A narrative review published in Experimental Neurology examined the neurological sequelae of methamphetamine use. According to this review, methamphetamine use in early adulthood is associated with increased risk of early-onset stroke, Parkinson disease (PD), and parkinsonism.
The present review sought to elucidate the neurological harms of methamphetamine, which are well-documented but poorly understood. Clinical evidence suggests that methamphetamine exposure damages the structure of dopaminergic neurons, which in turn impacts brain function.
Authors synthesized the results from prior studies and data from their own research group at the University of New South Wales in Australia. The epidemiology and clinical features of methamphetamine-associated stroke and PD were described.
Early-onset stroke, described as stroke in adults 45 years and younger, has a prevalence of 7 to 15 events per 100,000 people-years in the general population. In patients who use methamphetamine, however, the risk is substantially increased.
In a case series conducted from 2009 to 2015, 38 cases of death due to stroke were observed among 1649 cases of methamphetamine-related deaths. Two-thirds of these deaths occurred in patients 45 years and younger. All but one of these strokes were hemorrhagic, and intravenous methamphetamine use was the most common route of administration prior to stroke.
The clinical presentation for methamphetamine-related stroke is similar to that of nontraumatic stroke of any cause. The most common distinguishing factor of the patient is age; methamphetamine-related strokes occur in much younger individuals who tend to have fewer clinical risk factors for stroke.
The mechanisms implicated in stroke include methamphetamine-induced hypertension, tachycardia, thromboembolism, cerebral vasculitis, and vasospasms. Chronic methamphetamine use also damages blood vessel walls, which in turn increases their risk for rupture.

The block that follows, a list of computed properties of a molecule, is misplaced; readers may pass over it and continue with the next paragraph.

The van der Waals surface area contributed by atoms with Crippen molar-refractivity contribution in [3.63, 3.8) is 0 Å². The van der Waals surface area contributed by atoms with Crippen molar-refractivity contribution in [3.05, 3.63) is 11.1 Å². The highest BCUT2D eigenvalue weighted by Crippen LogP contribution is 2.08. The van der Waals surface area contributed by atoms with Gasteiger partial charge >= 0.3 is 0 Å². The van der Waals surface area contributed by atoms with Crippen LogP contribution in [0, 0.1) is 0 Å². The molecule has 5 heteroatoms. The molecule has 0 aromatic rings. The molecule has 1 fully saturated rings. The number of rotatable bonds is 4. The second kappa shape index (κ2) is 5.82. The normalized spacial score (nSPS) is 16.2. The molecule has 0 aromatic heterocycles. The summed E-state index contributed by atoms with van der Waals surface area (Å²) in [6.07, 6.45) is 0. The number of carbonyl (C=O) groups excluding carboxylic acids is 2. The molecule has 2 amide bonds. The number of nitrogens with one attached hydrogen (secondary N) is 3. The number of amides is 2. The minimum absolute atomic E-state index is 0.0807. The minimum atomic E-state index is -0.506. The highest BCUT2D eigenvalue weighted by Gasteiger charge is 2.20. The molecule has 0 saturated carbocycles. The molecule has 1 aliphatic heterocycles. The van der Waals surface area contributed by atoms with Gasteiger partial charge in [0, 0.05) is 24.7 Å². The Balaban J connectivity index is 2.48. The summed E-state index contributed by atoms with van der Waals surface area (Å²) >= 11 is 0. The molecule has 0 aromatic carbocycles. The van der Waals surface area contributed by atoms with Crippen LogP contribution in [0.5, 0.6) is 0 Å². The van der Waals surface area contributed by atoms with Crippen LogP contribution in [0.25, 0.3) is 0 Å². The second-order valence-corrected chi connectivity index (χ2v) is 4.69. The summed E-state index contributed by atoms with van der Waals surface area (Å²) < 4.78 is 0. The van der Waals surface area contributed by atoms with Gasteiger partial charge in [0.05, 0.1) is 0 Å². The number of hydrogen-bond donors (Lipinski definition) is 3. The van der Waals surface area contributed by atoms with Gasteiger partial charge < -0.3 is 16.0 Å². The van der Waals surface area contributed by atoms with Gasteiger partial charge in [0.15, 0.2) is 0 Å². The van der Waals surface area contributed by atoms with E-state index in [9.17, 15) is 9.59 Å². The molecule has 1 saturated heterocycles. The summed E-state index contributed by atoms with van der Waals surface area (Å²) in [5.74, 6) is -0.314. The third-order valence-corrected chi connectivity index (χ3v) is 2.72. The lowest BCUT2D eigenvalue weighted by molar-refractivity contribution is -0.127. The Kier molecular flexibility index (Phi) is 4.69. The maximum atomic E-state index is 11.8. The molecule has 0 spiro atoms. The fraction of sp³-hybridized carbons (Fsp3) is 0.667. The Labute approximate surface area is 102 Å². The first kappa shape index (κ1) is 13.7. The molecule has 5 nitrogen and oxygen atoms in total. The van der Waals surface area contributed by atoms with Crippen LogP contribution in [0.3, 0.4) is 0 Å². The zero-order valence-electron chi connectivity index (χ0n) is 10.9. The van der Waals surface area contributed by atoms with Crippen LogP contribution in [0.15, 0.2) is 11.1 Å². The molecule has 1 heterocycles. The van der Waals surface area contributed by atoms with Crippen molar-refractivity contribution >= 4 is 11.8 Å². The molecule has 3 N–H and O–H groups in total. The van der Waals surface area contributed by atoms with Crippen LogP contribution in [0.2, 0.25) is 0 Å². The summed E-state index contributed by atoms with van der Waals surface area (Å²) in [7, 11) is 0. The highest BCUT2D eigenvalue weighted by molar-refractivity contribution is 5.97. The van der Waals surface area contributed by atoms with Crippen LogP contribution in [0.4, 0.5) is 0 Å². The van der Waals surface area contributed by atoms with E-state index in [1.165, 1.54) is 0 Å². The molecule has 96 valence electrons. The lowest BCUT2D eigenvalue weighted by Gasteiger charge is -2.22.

Overall, the fatality rate for methamphetamine-induced stroke appears to be much higher than the rate for other strokes of any cause. Methamphetamine users may also be at greater risk for permanent disability following stroke, with just 25% of individuals estimated to achieve complete recovery. Methamphetamine is thus a substantial cause of neurologically related death and disability, particularly in younger individuals.
The evidence linking methamphetamine to early-onset PD or parkinsonism is less complete. The prevalence of PD in the general population is estimated at 2% to 3% in individuals 65 years and older; development prior to age 50 is rare.
In population-based studies, the median age of PD development among methamphetamine users appears to occur several years earlier compared with the general population. In a 2015 study, the median age of PD onset was estimated at 45 years in a cohort of patients with past or current methamphetamine use. Two studies conducted in the US found an increased risk for PD or parkinsonism in the years following methamphetamine-related hospitalization.
The link between methamphetamine use and PD risk is hypothesized to result from methamphetamine-related structural damage to dopaminergic neurons. While few neurological imaging studies have been conducted in methamphetamine users, preliminary studies have found reduced dopamine levels and dopamine transporter availability in the brain following chronic methamphetamine use.
Few studies have examined the efficacy of pharmacological and nonpharmacological treatments for PD in patients with chronic methamphetamine use. Although methamphetamine abstinence has been found to improve dopamine availability in the brain somewhat, it is unknown whether sobriety reverses the risk for PD.
Further research is needed to better elucidate the neurological harms associated with chronic methamphetamine use, particularly the risk for PD and parkinsonism.
“Evidence from a variety of sources supports a link between methamphetamine use and increased risk for the earlier development of PD and parkinsonism, at least in a subset of individuals,” the study authors wrote.
Lappin JM, Darke S. Methamphetamine and heightened risk for early-onset stroke and Parkinson’s disease: a review. Exp Neurol. Published online June 21, 2021. doi:10.1016/j.expneurol.2021.113793
This article originally appeared on Psychiatry Advisor